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Comment: Short description sounds a bit like DAMA (Score 4, Interesting) 130

by Xonea (#41988487) Attached to: New WiFi Protocol Boosts Congested Wireless Network Throughput By 700%
Like it was/is sometimes used in ham-radio packet radio or in satellite communitation.

http://en.wikipedia.org/wiki/Demand_Assigned_Multiple_Access

The wikipedia description actually makes it sound a bit more complex than it actually it. In packet-radio DAMA simply meant that the central station polled each node regularly and asked it if it has queued requests. The only thing a client was allowed to send without asking back was the "I am a new client"-message.

Comment: Re:FUD article (Score 1) 657

by Xonea (#36378576) Attached to: Could the US Phase Out Nuclear Power?
Just to disappoint you...

Germany has just shut down 8 of its 17 nuclear reactors. It still does not need to import energy (in the last years Germany exported a massive amount of energy to other countries). Before the shutdown, Germany produced about 20% of its energy from nuclear and abount 17% from renewable energy sources (see wikipedia)

After the shutdown, Germany probably produces more power from renewable as from nuclear energy...

Comment: Re:Longer Answer: (Score 1) 657

by Xonea (#36378418) Attached to: Could the US Phase Out Nuclear Power?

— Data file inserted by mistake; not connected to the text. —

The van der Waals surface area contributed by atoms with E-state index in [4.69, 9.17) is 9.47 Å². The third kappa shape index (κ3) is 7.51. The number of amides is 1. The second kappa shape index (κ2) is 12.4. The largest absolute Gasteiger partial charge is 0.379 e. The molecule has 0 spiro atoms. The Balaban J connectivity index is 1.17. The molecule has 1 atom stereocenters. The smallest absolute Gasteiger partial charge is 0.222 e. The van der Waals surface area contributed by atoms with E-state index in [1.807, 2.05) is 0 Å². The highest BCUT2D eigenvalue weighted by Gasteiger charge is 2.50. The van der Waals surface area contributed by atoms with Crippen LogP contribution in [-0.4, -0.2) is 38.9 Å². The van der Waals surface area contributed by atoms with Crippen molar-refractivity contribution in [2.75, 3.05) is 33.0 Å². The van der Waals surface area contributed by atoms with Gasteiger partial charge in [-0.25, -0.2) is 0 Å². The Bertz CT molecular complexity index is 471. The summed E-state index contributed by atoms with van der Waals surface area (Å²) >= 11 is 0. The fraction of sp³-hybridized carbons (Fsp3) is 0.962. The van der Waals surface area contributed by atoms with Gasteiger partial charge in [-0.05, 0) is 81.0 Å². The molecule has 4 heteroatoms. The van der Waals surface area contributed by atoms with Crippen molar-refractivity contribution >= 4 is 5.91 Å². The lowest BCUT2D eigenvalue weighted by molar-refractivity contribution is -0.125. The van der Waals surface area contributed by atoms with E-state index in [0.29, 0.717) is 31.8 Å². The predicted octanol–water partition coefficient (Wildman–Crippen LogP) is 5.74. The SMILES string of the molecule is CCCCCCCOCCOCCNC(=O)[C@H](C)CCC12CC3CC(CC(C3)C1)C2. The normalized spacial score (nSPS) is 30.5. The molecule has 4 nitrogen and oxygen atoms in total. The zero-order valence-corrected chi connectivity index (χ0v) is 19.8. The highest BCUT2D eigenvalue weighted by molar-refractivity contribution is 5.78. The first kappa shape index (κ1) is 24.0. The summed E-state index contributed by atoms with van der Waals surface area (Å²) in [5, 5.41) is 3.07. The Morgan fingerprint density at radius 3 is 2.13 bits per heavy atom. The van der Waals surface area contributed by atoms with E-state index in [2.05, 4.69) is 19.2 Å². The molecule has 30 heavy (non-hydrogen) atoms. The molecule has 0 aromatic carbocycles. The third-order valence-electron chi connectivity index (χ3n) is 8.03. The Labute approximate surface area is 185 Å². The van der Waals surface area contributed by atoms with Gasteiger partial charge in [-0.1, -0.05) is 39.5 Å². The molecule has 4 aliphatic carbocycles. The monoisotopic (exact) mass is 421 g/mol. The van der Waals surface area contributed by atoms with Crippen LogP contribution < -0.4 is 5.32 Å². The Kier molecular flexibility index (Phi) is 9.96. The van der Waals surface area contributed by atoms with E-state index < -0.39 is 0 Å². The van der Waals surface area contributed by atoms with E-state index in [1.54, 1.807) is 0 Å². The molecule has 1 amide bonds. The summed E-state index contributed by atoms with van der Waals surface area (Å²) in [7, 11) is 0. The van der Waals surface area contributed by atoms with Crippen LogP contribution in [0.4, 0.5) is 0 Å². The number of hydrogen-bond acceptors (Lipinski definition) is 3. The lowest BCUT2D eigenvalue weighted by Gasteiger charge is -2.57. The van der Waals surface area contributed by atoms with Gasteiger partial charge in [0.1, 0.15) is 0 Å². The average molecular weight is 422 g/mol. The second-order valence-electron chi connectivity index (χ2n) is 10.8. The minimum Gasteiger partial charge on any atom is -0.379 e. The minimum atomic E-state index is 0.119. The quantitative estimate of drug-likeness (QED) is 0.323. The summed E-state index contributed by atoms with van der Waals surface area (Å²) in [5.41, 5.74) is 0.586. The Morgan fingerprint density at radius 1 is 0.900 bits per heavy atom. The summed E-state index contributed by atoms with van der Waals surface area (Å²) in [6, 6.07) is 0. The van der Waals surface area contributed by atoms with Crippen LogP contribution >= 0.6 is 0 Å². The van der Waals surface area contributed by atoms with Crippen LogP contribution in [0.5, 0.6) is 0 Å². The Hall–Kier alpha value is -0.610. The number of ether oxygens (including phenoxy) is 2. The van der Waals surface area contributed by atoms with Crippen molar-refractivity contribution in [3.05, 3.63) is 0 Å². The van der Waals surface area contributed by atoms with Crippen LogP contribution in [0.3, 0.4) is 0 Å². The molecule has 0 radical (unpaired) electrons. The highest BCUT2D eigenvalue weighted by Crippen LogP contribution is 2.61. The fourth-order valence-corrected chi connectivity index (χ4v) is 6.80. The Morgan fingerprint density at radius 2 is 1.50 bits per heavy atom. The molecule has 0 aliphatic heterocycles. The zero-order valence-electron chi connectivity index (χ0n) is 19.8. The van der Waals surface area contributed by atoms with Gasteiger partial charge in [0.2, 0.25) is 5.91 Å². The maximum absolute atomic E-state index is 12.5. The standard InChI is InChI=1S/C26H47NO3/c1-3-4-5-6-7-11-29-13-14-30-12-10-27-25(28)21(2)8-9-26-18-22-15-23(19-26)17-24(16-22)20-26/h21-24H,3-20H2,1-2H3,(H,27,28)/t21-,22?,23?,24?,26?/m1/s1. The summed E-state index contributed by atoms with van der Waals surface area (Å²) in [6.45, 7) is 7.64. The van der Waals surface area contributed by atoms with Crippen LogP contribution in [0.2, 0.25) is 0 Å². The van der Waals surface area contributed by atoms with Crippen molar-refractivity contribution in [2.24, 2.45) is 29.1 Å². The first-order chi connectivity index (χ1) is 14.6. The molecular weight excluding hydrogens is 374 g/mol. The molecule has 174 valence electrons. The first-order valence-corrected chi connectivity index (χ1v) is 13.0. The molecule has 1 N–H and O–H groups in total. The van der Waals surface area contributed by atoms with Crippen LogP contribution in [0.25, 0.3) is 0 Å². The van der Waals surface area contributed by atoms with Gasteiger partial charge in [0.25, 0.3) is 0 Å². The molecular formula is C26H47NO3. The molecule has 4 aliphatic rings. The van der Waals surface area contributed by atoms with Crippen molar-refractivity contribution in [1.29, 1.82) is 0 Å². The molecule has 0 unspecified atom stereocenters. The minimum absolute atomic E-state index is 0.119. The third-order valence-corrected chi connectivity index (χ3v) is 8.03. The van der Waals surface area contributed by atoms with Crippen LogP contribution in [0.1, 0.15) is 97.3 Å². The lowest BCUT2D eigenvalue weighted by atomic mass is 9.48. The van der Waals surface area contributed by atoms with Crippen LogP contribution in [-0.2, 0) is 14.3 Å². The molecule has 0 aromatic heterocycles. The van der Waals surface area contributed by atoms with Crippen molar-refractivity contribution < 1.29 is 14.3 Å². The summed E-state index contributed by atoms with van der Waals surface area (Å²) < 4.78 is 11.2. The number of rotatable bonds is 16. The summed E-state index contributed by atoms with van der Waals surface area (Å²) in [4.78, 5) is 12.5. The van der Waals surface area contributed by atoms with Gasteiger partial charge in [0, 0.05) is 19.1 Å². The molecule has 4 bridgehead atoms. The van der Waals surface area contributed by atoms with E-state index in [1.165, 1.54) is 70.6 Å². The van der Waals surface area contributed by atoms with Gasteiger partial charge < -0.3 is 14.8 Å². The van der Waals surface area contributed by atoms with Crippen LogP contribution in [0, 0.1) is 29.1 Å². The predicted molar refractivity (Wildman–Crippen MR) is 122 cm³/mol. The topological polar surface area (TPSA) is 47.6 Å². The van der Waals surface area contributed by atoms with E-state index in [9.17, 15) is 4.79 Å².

Nope, they will not.

Since 2004 France (which has more than 40 nuclear reactors) has imported power from Germany, not the other way round.

Germany still has a (admittedly small) surplus, even after powering down 8 nuclear reactors at once. And the dependence on Germany on nuclear power is not very great -- Germany gets approximately the same amount of power from wind energy as from nuclear energy.

So, replacing the nuclear plats without depending on outside power imports is not impossible...

Comment: Re:Patch (Score 5, Informative) 281

by Xonea (#29977594) Attached to: Bug In Most Linuxes Can Give Untrusted Users Root
Or, if you want to wait for your vendor patch, set vm.mmap_min_addr manually, if it hasn't been set by your vendor already - the only distribution I have where this is necessary is debian.

You can either do
# sysctl -w vm.mmap_min_addr = 65536
and redo that every reboot or do

# echo "vm.mmap_min_addr = 65536" > /etc/sysctl.d/mmap_min_addr.conf
# /etc/init.d/procps restart
and be done with it.
Media

+ - MyMiniLife builds embeddable virtual homes

Submitted by
An anonymous reader writes "The new flash-based online community MyMiniLife allows users to build their own virtual home on a plot of real estate, make money, and buy furniture and clothing to stock their newfound nests. What makes this different from other homebuilding sites is the ability of the "minihomes" to be embedded into blogs, online profiles, and websites. It's like a simplified version of the sims with much more community-building potential."
The Internet

+ - MyMiniLife builds embeddable virtual homes

Submitted by bobbylei
bobbylei (1104911) writes "A new flash-based online community allows users to build virtual homes on their own plot of land, make money, purchase furniture and select their own clothing. What makes this different from other virtual homebuilding sites is the ability to embed the "minihomes" into any MySpace page, blog, or website. It's like a tiny, much more manageable "Sims" with super-heightened social capabilities. Example of an embedded home on a blog"